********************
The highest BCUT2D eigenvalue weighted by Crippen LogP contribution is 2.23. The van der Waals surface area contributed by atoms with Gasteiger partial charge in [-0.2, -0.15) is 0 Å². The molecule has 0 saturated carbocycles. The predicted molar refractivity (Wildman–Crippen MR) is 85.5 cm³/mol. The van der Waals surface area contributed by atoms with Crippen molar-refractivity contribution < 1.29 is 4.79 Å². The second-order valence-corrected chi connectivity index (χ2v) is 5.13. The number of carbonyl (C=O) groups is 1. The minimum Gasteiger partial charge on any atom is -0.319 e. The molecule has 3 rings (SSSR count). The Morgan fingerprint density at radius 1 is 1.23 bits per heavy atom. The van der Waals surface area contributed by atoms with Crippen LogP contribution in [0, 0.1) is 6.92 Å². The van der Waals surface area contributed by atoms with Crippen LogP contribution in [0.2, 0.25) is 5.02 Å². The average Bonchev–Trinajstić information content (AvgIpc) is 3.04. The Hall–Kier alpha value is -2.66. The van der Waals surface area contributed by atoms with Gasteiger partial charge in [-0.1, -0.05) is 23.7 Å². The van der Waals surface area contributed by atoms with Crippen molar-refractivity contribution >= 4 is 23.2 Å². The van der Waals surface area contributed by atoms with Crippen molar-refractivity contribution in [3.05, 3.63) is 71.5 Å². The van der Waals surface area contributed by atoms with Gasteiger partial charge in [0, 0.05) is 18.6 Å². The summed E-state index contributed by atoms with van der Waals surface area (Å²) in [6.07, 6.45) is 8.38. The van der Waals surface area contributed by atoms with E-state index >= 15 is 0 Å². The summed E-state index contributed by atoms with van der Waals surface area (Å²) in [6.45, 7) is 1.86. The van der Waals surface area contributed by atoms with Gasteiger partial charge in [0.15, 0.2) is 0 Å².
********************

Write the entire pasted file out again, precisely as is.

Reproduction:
The highest BCUT2D eigenvalue weighted by Crippen LogP contribution is 2.23. The van der Waals surface area contributed by atoms with Gasteiger partial charge in [-0.2, -0.15) is 0 Å². The molecule has 0 saturated carbocycles. The predicted molar refractivity (Wildman–Crippen MR) is 85.5 cm³/mol. The van der Waals surface area contributed by atoms with Crippen molar-refractivity contribution < 1.29 is 4.79 Å². The second-order valence-corrected chi connectivity index (χ2v) is 5.13. The number of carbonyl (C=O) groups is 1. The minimum Gasteiger partial charge on any atom is -0.319 e. The molecule has 3 rings (SSSR count). The Morgan fingerprint density at radius 1 is 1.23 bits per heavy atom. The van der Waals surface area contributed by atoms with Crippen LogP contribution in [0, 0.1) is 6.92 Å². The van der Waals surface area contributed by atoms with Crippen LogP contribution in [0.2, 0.25) is 5.02 Å². The average Bonchev–Trinajstić information content (AvgIpc) is 3.04. The Hall–Kier alpha value is -2.66. The van der Waals surface area contributed by atoms with Gasteiger partial charge in [-0.1, -0.05) is 23.7 Å². The van der Waals surface area contributed by atoms with Crippen molar-refractivity contribution >= 4 is 23.2 Å². The van der Waals surface area contributed by atoms with Crippen molar-refractivity contribution in [3.05, 3.63) is 71.5 Å². The van der Waals surface area contributed by atoms with Gasteiger partial charge in [0, 0.05) is 18.6 Å². The summed E-state index contributed by atoms with van der Waals surface area (Å²) in [6.07, 6.45) is 8.38. The van der Waals surface area contributed by atoms with E-state index >= 15 is 0 Å². The summed E-state index contributed by atoms with van der Waals surface area (Å²) in [6.45, 7) is 1.86. The van der Waals surface area contributed by atoms with Gasteiger partial charge in [0.15, 0.2) is 0 Å².